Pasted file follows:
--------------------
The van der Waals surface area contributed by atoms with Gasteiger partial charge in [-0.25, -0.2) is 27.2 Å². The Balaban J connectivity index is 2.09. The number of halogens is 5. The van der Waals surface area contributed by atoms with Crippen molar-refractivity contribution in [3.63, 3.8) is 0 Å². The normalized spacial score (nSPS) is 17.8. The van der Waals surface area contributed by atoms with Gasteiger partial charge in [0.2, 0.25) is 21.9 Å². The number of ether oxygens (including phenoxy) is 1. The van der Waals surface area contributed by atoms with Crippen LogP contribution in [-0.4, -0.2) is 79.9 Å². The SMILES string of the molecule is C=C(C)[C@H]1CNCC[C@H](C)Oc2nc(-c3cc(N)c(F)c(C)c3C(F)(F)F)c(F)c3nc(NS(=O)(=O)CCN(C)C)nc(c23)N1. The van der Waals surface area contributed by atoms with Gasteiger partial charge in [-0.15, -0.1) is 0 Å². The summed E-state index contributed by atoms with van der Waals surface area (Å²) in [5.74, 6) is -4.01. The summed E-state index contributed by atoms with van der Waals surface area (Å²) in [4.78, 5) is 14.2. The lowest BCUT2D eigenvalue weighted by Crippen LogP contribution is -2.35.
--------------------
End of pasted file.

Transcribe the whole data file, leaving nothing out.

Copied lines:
The van der Waals surface area contributed by atoms with Gasteiger partial charge in [-0.25, -0.2) is 27.2 Å². The Balaban J connectivity index is 2.09. The number of halogens is 5. The van der Waals surface area contributed by atoms with Crippen molar-refractivity contribution in [3.63, 3.8) is 0 Å². The normalized spacial score (nSPS) is 17.8. The van der Waals surface area contributed by atoms with Gasteiger partial charge in [0.2, 0.25) is 21.9 Å². The number of ether oxygens (including phenoxy) is 1. The van der Waals surface area contributed by atoms with Crippen LogP contribution in [-0.4, -0.2) is 79.9 Å². The SMILES string of the molecule is C=C(C)[C@H]1CNCC[C@H](C)Oc2nc(-c3cc(N)c(F)c(C)c3C(F)(F)F)c(F)c3nc(NS(=O)(=O)CCN(C)C)nc(c23)N1. The van der Waals surface area contributed by atoms with Gasteiger partial charge in [-0.15, -0.1) is 0 Å². The summed E-state index contributed by atoms with van der Waals surface area (Å²) in [5.74, 6) is -4.01. The summed E-state index contributed by atoms with van der Waals surface area (Å²) in [4.78, 5) is 14.2. The lowest BCUT2D eigenvalue weighted by Crippen LogP contribution is -2.35.